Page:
*A note on Virtue: Here is where I think Mormons get a little confused. Whenever we hear the word “virtue,” our minds immediately scream CHASTITY. This is not an inaccurate association – chastity would not exist without virtue, but I think that there is a better definition for this principle. Virtue is the purity and mastery of thought. Virtue is seeking out the good things, or the things of worth in life instead of the bad things. Call it optimism of a higher order. This isn’t just seeking out the happy things, but things that will bring us light, intelligence, and growth even in times when things seem dark. Virtue is the mastery of our mind, to focus on and seek out the good.
Mary and Martha Luke 10:38-42
You might be thinking Mary and Martha? That is a long shot… but hear me out.
So Jesus comes to chill out at Mary and Martha’s place. These sisters have very different reactions to the Savior’s arrival. Martha goes straight into service mode, clearing the house and making food. Mary, on the other hand, sits at Christ’s feet and listens to Him teaching. At some point, Martha gets a bit miffed that she is the only one doing anything good and helpful to prepare the house, and so she tells Jesus to make Mary help her. Jesus, at this point, gently chides Martha for not seeing the good in what Mary was doing. Mary was putting aside worldly things for a moment to hear the gospel. Don’t get me wrong – Martha was doing good in her own form of service for the Savior. But instead of focusing on the negative thoughts against her sister, Martha should have seen the merits of Mary’s actions. In the same way, we need to have virtue in our minds by not focusing on the negative aspects of people’s actions or the circumstances in our lives but instead choose to see the silver lining. Try to find the lesson, the light in the darkness. In doing so, our thoughts become pure, and our hearts are filled with joy.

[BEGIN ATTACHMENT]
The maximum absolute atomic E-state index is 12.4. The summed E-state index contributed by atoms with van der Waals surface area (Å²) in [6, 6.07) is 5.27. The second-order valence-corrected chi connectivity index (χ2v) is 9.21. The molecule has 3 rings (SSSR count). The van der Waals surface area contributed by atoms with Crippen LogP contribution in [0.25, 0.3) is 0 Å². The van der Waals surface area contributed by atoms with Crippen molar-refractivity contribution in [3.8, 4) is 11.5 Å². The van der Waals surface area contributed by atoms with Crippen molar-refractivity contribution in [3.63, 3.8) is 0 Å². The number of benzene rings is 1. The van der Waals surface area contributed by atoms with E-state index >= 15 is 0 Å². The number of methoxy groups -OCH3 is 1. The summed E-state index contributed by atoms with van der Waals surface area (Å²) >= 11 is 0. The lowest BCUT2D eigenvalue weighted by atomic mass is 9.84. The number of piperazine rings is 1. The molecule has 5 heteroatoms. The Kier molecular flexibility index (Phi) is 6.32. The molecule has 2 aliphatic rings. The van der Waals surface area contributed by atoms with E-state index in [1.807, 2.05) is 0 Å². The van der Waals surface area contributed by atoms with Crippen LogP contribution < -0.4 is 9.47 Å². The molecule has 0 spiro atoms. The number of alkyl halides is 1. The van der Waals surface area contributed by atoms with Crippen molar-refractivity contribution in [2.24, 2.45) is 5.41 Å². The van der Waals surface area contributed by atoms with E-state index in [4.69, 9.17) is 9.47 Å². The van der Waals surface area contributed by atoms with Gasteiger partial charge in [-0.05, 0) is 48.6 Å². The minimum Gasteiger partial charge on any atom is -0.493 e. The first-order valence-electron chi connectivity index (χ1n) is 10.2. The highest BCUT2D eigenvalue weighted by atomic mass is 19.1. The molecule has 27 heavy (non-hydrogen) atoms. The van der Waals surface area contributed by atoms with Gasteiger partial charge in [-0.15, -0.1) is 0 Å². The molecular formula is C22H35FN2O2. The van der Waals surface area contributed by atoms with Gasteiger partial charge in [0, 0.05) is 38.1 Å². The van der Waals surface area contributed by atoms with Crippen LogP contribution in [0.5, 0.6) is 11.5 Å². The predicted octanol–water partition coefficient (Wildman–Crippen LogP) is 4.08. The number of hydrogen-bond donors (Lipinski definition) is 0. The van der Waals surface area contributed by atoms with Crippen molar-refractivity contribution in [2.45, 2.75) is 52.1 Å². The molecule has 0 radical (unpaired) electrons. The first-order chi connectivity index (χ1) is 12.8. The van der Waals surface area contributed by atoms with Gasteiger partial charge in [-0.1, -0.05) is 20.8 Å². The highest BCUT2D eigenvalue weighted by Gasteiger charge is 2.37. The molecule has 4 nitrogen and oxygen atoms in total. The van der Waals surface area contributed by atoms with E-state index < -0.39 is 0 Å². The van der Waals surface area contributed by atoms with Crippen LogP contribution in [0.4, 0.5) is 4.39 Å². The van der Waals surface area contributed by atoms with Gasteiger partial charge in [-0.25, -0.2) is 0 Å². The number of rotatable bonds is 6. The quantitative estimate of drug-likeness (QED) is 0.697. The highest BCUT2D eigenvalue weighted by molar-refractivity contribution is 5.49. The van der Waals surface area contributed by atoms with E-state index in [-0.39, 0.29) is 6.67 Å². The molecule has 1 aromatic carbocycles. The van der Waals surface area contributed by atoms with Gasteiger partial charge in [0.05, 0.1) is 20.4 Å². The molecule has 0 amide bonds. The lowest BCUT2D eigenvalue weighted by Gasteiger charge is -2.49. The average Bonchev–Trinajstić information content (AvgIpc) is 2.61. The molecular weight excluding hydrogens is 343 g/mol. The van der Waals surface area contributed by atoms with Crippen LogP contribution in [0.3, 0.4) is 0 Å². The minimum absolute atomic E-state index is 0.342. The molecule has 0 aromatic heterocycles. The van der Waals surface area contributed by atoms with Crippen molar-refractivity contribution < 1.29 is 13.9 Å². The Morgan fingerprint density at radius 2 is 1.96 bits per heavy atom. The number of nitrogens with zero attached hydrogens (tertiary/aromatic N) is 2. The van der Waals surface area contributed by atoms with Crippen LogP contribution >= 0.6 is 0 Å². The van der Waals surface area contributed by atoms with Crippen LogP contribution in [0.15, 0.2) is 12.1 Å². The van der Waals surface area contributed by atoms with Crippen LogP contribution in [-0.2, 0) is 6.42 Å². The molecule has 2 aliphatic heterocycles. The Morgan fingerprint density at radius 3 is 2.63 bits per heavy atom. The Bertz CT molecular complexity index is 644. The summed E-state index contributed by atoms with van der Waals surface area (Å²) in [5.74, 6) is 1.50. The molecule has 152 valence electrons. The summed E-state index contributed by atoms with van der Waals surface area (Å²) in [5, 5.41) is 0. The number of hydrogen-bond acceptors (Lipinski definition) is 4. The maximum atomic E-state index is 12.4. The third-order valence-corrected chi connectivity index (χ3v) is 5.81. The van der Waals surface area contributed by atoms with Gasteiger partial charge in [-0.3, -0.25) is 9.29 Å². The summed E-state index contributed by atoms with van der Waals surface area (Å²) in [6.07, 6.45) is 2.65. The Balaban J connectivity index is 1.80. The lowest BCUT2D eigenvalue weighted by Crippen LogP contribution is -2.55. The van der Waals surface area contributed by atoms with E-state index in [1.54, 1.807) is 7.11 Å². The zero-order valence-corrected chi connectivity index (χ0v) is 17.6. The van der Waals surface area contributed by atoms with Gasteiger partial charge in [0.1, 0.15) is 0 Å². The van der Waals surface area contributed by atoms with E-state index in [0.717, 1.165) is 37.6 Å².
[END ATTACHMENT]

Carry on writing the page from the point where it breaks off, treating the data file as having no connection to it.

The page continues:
Emma D&C 25:2, 10
In keeping with our definition of virtue, I would say that Emma Smith is the woman who exemplifies virtue in our modern times. Of all women in the scriptures, she is the one whom we know the most about. We know she lived through some of the most horrible trials imaginable. Early on, the Lord gave her a bit of advice that would serve her throughout her life. “A revelation I give unto you concerning my will; and if thou art faithful and walk in the paths of virtue before me, I will preserve thy life, and thou shalt receive an inheritance in Zion… And verily I say unto thee that thou shalt lay aside the things of this world, and seek for the things of a better.” Even in dark times, Emma followed this counsel. She would manage to keep her head up and focus on the joy that comes with living the gospel despite the horrors that surrounded her. There could have been so many moments when she could have succumbed to the darkness – but she did not. She held her ground and chose to look to the light of Christ instead.
Esther Esther 4:14-16
This woman is incredible. She grew up as the persecuted minority in her besieged homeland. Miraculous circumstances brought her into the court and favor of the king, and thus into a position to save her people, the Jews, from being destroyed by royal decree. Despite the danger of the situation before her, Esther entered the court of the king to beg for her people’s lives. No doubt that Esther was preserved for “such a time as this” – to save her people. God needed her at this very moment to save hundreds of thousands of His other sons and daughters. Esther’s story shows us that one person has infinite worth, for one person can save an entire nation. We may not ever be in circumstances quite like Esther, but we do have the power to have an enormous influence on the world around us. We are precious to our Father, He knows our potential, and He will use us where He sees fit to make the biggest difference.
Woman at the Well John 4:5-42
A Samaritan. An adulteress. A woman. Any other Jewish man would have ignored or even berated her. But not the Savior. As the woman drew water at a well, Christ took time to talk to her and teach her as if she were an equal. Because Christ showed her that she had value and taught her truth, she believed and was able to spread the good word to help convert many others. Through her story, we learn that no matter our circumstances, background, or past mistakes, we are all loved individually by our Father in Heaven and His Son. No sin can bar us from their love. Through Christ, we can overcome any setback and we can all make a difference.